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HPS's Eric Goldin: On health physics
Eric Goldin, president of the Health Physics Society, is a radiation safety specialist with 40 years of experience in power reactor health physics, supporting worker and public radiation safety programs. A certified health physicist since 1984, he has served on the American Board of Health Physics, and since 2004, he has been a member of the National Council on Radiation Protection and Measurements’ Program Area Committee 2, which provides guidance for radiation safety in occupational settings for a variety of industries and activities. He was awarded HPS Fellow status in 2012 and was elected to the NCRP in 2014.
Goldin’s radiological engineering experience includes ALARA programs, instrumentation, radioactive waste management, emergency planning, dosimetry, decommissioning, licensing, effluents, and environmental monitoring.
The HPS, headquartered in Herndon, Va., is the largest radiation safety society in the world. Its membership includes scientists, safety professionals, physicists, engineers, attorneys, and other professionals from academia, industry, medical institutions, state and federal government, the national laboratories, the military, and other organizations.
The HPS’s activities include encouraging research in radiation science, developing standards, and disseminating radiation safety information. Its members are involved in understanding, evaluating, and controlling the potential risks from radiation relative to the benefits.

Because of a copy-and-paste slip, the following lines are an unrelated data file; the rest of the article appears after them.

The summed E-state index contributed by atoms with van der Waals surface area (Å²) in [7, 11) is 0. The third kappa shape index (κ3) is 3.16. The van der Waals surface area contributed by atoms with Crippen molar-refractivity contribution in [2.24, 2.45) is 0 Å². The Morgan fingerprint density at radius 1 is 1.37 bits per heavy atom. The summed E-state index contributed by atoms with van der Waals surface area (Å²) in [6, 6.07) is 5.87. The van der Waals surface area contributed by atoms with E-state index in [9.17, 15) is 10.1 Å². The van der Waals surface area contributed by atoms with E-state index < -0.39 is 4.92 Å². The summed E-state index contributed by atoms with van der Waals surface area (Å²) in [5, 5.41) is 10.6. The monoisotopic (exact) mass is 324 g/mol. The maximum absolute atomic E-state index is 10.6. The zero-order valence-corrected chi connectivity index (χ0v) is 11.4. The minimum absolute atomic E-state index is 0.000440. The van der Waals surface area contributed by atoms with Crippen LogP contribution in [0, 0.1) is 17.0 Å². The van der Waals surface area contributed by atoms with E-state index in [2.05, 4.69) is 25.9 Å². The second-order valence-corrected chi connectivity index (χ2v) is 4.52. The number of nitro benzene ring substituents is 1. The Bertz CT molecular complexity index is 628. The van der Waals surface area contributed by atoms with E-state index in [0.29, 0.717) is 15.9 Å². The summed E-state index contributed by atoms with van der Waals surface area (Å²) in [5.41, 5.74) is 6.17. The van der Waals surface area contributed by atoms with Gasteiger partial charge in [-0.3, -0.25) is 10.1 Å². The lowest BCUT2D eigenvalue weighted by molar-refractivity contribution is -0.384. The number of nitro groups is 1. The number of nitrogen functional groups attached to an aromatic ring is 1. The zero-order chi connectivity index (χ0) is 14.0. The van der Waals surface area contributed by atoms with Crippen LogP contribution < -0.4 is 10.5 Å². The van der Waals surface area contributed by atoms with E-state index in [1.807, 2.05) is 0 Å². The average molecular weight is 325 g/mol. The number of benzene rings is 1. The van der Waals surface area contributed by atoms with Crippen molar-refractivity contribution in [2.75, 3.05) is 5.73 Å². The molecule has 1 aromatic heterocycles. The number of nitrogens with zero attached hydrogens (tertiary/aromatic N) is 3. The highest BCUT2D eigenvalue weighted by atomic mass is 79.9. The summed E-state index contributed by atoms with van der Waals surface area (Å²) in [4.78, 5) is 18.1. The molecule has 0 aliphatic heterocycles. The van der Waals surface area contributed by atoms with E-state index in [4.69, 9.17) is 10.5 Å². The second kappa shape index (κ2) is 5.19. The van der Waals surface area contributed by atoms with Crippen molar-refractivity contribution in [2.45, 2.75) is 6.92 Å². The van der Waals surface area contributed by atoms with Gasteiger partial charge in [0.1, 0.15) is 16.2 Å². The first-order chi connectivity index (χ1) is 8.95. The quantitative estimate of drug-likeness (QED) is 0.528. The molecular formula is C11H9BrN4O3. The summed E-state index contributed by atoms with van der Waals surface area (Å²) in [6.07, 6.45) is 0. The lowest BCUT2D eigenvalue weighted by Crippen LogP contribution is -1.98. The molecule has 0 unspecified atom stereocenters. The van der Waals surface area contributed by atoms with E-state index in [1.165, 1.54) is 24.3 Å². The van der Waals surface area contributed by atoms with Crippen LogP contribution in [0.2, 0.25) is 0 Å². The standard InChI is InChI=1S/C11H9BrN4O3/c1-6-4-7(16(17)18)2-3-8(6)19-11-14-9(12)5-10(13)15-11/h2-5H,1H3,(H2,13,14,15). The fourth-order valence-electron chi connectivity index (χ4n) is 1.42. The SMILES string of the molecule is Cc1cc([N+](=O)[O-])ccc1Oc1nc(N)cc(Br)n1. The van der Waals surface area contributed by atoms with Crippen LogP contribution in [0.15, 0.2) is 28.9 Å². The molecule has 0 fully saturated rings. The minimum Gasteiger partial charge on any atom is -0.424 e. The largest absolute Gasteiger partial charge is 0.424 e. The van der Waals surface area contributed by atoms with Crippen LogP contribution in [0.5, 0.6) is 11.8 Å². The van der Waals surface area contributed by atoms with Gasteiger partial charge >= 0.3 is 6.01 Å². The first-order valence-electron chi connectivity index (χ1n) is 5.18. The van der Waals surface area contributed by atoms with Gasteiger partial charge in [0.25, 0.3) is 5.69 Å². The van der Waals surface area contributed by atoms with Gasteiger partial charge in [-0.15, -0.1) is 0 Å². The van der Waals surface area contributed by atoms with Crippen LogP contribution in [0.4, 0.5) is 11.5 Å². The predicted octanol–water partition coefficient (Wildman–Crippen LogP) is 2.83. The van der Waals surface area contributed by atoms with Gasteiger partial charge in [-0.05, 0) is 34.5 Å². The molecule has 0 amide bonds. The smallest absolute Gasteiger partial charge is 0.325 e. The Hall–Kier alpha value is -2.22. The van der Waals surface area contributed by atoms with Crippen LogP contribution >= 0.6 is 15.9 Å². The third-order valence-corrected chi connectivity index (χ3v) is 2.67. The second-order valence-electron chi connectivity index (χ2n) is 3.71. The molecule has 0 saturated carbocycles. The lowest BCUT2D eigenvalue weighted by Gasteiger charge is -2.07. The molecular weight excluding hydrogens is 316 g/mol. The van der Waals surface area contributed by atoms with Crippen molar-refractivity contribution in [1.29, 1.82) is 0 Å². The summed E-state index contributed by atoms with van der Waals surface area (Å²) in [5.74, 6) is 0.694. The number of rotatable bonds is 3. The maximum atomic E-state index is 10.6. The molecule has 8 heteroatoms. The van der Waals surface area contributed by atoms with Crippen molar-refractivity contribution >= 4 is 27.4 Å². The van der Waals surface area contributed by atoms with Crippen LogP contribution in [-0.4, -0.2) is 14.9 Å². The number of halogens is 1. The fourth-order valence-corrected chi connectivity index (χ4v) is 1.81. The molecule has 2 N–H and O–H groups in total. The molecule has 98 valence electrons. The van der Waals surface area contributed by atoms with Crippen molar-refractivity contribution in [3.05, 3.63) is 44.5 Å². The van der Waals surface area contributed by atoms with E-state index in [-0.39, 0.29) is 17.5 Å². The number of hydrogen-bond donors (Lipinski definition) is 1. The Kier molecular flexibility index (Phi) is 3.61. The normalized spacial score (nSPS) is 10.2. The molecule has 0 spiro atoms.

Goldin talked about the HPS and health physics activities with Rick Michal, editor-in-chief of Nuclear News.
Timothy Ironman, James Tulenko, Ghatu Subhash
Nuclear Technology | Volume 200 | Number 2 | November 2017 | Pages 144-158
Technical Paper | dx.doi.org/10.1080/00295450.2017.1360714
Articles are hosted by Taylor and Francis Online.
The viability of spark plasma sintering (SPS) for fabrication of industrial-grade nuclear fuel pellets is explored by utilizing die designs for single- and multiple-pellet manufacturing. Traditional UO2 pellets were also manufactured by systematically varying processing temperature and pressure as needed for single- and multiple-pellet fabrication. The pellets were then qualified against commercial fuel specifications for density, shape, microstructure, and surface flaws. Pellets produced one at a time met all commercial specifications except for grain size. Pellets produced in batches of two, four, and eight pellets showed suboptimal density indicating that further changes to sintering conditions are warranted. Additionally, commonly used graphite tooling for pellet fabrication was shown to be ineffective in producing large numbers of fuel pellets, as the die and punches were shown to undergo severe wear in each run thus decreasing the reliability of the tooling for production of pellets as per the specification. Finally, additional discussion is provided for identifying the avenues for scale-up of SPS to meet the current commercial demand of 400 million pellets/year. These studies are viewed as first step toward assessing the ability of SPS technology to meet the quality specifications and quantity demands of nuclear fuel pellets.